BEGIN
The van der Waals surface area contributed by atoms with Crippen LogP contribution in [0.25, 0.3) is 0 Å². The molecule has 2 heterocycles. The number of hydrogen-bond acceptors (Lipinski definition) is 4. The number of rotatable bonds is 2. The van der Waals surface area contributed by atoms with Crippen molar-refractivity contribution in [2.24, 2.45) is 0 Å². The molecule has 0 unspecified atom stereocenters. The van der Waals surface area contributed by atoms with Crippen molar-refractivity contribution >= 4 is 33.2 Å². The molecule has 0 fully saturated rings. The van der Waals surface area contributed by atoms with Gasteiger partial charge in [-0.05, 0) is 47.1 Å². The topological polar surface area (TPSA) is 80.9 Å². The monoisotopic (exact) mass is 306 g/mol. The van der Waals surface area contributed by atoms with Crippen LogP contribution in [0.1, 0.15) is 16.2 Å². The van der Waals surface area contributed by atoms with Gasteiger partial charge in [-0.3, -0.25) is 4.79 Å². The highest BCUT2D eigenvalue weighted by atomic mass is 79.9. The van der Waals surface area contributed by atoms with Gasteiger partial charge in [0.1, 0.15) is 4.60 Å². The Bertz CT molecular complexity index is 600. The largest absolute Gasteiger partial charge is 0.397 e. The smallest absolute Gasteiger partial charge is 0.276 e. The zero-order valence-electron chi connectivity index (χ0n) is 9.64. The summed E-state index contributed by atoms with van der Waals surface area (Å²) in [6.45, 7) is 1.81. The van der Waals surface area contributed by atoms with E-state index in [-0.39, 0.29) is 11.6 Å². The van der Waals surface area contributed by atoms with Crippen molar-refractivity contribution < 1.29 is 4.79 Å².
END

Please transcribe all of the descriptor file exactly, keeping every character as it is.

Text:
The van der Waals surface area contributed by atoms with Crippen LogP contribution in [0.25, 0.3) is 0 Å². The molecule has 2 heterocycles. The number of hydrogen-bond acceptors (Lipinski definition) is 4. The number of rotatable bonds is 2. The van der Waals surface area contributed by atoms with Crippen molar-refractivity contribution in [2.24, 2.45) is 0 Å². The molecule has 0 unspecified atom stereocenters. The van der Waals surface area contributed by atoms with Crippen molar-refractivity contribution >= 4 is 33.2 Å². The molecule has 0 fully saturated rings. The van der Waals surface area contributed by atoms with Gasteiger partial charge in [-0.05, 0) is 47.1 Å². The topological polar surface area (TPSA) is 80.9 Å². The monoisotopic (exact) mass is 306 g/mol. The van der Waals surface area contributed by atoms with Crippen LogP contribution in [0.1, 0.15) is 16.2 Å². The van der Waals surface area contributed by atoms with Gasteiger partial charge in [-0.3, -0.25) is 4.79 Å². The highest BCUT2D eigenvalue weighted by atomic mass is 79.9. The van der Waals surface area contributed by atoms with Gasteiger partial charge in [0.1, 0.15) is 4.60 Å². The Bertz CT molecular complexity index is 600. The largest absolute Gasteiger partial charge is 0.397 e. The smallest absolute Gasteiger partial charge is 0.276 e. The zero-order valence-electron chi connectivity index (χ0n) is 9.64. The summed E-state index contributed by atoms with van der Waals surface area (Å²) in [6.45, 7) is 1.81. The van der Waals surface area contributed by atoms with E-state index in [-0.39, 0.29) is 11.6 Å². The van der Waals surface area contributed by atoms with Crippen molar-refractivity contribution < 1.29 is 4.79 Å².